Air Berlin defies ash cloud and snow chaos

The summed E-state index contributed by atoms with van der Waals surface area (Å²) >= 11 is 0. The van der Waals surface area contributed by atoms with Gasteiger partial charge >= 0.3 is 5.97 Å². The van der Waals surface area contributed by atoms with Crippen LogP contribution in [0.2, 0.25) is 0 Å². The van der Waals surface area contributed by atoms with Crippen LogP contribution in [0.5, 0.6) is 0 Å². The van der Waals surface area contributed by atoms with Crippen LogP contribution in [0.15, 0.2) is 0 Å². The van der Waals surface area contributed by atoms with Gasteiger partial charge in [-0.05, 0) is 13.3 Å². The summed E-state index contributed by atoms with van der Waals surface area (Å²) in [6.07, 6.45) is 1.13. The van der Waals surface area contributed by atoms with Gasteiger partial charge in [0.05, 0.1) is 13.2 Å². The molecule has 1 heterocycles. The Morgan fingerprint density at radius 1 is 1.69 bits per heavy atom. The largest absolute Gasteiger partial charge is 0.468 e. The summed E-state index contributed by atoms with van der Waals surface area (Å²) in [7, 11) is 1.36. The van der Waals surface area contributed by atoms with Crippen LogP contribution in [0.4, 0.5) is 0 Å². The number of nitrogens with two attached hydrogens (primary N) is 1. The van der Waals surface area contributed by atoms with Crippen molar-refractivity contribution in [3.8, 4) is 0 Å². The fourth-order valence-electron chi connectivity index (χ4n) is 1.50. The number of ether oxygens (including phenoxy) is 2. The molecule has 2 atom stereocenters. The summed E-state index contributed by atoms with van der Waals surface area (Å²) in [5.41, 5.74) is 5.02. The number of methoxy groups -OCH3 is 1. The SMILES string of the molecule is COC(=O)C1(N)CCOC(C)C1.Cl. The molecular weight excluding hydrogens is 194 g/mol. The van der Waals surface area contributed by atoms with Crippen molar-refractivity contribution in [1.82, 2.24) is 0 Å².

Air Berlin managed to raise its passenger figures despite the ash cloud and chaotic weather conditions last year.The company, which cooperates with Austrian FlyNiki, said today (Tues) it had 33.6 million customers in 2010, 3.8 per cent more than in the previous year. Air Berlin explained FlyNiki’s passenger numbers were considered in its annual business figures.Air Berlin – Germany’s second-biggest aviation firm after Lufthansa – was forced to cancel around 3,500 flights following air traffic authority Eurocontrol’s decision to prevent service on some of the continent’s major routes for several days in the first half of last year.Firm chief Joachim Hunold said last August many customers had hesitated to book flights after air traffic had been cancelled following the eruption of Icelandic volcano Eyjafjallajokull and the ensuing ash cloud that had covered Europe for weeks.The business of Air Berlin and many other airlines was hampered at the end of last year when some of Europe’s biggest airports struggled with wintery conditions.Air Berlin, which has 8,300 staff, announced today its load factor declined by 0.7 per cent year on year to 76.8 per cent in 2010. The company however also pointed out that it increased its capacities by 4.7 per cent to 43.7 million seats at the same time.FlyNiki offers flights from Vienna International Airport (VIA) and five more Austrian airports, while Air Berlin focuses on operations at Salzburg Airport. The number of Austrians booking Air Berlin flights may increase significantly next year as the company will offer three connections per week between Friedrichshafen Airport to Palma on the Spanish island of Majorca from April.Friedrichshafen in the German province of Baden-Württemberg is located only a few kilometres from the German-Austrian border. Majorca is one of the most popular holiday destinations of Germans and Austrians.Air Berlin announced today it will use 174-seat Airbus A320 jets for the new service between Friedrichshafen and the major city of the island situated in the Mediterranean Sea.Air Berlin holds a 49.9 per cent interest in FlyNiki, the Vienna-based company headed by former racing driver Niki Lauda. FlyNiki is expected to present its 2010 business figures soon. The airlines have been cooperating since 2006.FlyNiki has 450 employees. The company, which was founded in 2003, recorded 2.6 million passengers in 2009.The bosses of Air Berlin, FlyNiki, Lufthansa and Austrian Airlines (AUA) all harshly criticised new carbon emission taxation systems in Austria and Germany.The federal Austrian government of Social Democrats (SPÖ) and the People’s Party (ÖVP) announced last year every flight ticket will be charged with eight to 40 Euros depending on the destinations from April 2011. The announcement came just weeks after the German government formed by the Christian Democratic Union of Germany (CDU) and the Free Democratic Party (FDP) agreed upon a similar ticket tax ranging between eight and 45 Euros.Airline bosses, who are expected to pass the costs on to their customers, warned that the new tax models will harm the country’s economies as Austria and Germany will be the only two states in Europe raking in money by a tax on flight tickets.Lauda said in October, a few days after the SPÖ-ÖVP coalition announced its plans for the 2011 budget: “I expected FlyNiki to have four million passengers this year. The tax might reduce our customer number by 100,000. This would mean 10 million Euros less turnover.”The businessman added he considered the Austrian ticket tax as “incredibly unfair and anti-social madness.” Lauda said: “I think every Austrian family has the right to fly away for a holiday once a year. Now many families won’t be able to do so.”